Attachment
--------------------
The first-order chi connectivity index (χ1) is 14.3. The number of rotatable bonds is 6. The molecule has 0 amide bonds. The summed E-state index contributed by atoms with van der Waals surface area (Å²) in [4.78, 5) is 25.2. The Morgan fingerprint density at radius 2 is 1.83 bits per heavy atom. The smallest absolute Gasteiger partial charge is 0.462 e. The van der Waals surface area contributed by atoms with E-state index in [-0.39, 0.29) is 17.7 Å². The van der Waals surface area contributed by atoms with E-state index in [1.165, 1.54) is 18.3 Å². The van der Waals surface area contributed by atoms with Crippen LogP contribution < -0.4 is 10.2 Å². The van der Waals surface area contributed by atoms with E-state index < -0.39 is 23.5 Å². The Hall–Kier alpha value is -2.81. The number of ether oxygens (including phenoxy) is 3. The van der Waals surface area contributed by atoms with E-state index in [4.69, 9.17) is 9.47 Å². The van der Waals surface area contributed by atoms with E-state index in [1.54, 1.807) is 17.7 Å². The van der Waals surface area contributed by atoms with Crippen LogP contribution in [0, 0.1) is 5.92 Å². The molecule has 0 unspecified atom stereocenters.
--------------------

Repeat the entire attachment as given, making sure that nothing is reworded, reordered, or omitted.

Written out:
The first-order chi connectivity index (χ1) is 14.3. The number of rotatable bonds is 6. The molecule has 0 amide bonds. The summed E-state index contributed by atoms with van der Waals surface area (Å²) in [4.78, 5) is 25.2. The Morgan fingerprint density at radius 2 is 1.83 bits per heavy atom. The smallest absolute Gasteiger partial charge is 0.462 e. The van der Waals surface area contributed by atoms with E-state index in [-0.39, 0.29) is 17.7 Å². The van der Waals surface area contributed by atoms with E-state index in [1.165, 1.54) is 18.3 Å². The van der Waals surface area contributed by atoms with Crippen LogP contribution < -0.4 is 10.2 Å². The van der Waals surface area contributed by atoms with E-state index < -0.39 is 23.5 Å². The Hall–Kier alpha value is -2.81. The number of ether oxygens (including phenoxy) is 3. The van der Waals surface area contributed by atoms with E-state index in [4.69, 9.17) is 9.47 Å². The van der Waals surface area contributed by atoms with E-state index in [1.54, 1.807) is 17.7 Å². The van der Waals surface area contributed by atoms with Crippen LogP contribution in [0, 0.1) is 5.92 Å². The molecule has 0 unspecified atom stereocenters.